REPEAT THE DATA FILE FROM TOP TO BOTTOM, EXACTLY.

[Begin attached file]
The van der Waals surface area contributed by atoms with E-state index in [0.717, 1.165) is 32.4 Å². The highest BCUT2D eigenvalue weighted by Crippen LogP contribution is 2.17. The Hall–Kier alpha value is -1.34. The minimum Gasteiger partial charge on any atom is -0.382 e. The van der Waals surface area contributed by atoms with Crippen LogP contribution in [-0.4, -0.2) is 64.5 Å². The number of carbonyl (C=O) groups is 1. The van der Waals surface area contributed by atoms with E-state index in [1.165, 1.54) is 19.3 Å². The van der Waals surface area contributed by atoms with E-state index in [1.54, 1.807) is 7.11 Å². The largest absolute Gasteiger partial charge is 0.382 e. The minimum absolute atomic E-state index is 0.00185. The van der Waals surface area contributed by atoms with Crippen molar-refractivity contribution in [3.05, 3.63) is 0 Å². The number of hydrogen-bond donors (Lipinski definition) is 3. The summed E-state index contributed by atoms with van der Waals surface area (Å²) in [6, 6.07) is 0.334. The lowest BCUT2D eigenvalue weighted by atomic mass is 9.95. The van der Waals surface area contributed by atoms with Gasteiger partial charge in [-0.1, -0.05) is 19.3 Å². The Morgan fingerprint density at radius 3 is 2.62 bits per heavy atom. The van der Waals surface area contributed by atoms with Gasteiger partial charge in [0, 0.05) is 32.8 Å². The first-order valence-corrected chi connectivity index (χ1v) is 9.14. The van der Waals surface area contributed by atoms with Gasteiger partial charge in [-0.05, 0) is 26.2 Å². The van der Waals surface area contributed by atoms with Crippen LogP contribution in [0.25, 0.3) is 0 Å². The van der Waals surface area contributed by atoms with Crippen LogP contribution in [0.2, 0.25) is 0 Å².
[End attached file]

The van der Waals surface area contributed by atoms with E-state index in [0.717, 1.165) is 32.4 Å². The highest BCUT2D eigenvalue weighted by Crippen LogP contribution is 2.17. The Hall–Kier alpha value is -1.34. The minimum Gasteiger partial charge on any atom is -0.382 e. The van der Waals surface area contributed by atoms with Crippen LogP contribution in [-0.4, -0.2) is 64.5 Å². The number of carbonyl (C=O) groups is 1. The van der Waals surface area contributed by atoms with E-state index in [1.165, 1.54) is 19.3 Å². The van der Waals surface area contributed by atoms with E-state index in [1.54, 1.807) is 7.11 Å². The largest absolute Gasteiger partial charge is 0.382 e. The minimum absolute atomic E-state index is 0.00185. The van der Waals surface area contributed by atoms with Crippen molar-refractivity contribution in [3.05, 3.63) is 0 Å². The number of hydrogen-bond donors (Lipinski definition) is 3. The summed E-state index contributed by atoms with van der Waals surface area (Å²) in [6, 6.07) is 0.334. The lowest BCUT2D eigenvalue weighted by atomic mass is 9.95. The van der Waals surface area contributed by atoms with Gasteiger partial charge in [-0.1, -0.05) is 19.3 Å². The Morgan fingerprint density at radius 3 is 2.62 bits per heavy atom. The van der Waals surface area contributed by atoms with Gasteiger partial charge in [0, 0.05) is 32.8 Å². The first-order valence-corrected chi connectivity index (χ1v) is 9.14. The van der Waals surface area contributed by atoms with Gasteiger partial charge in [-0.05, 0) is 26.2 Å². The van der Waals surface area contributed by atoms with Crippen LogP contribution in [0.25, 0.3) is 0 Å². The van der Waals surface area contributed by atoms with Crippen LogP contribution in [0.2, 0.25) is 0 Å².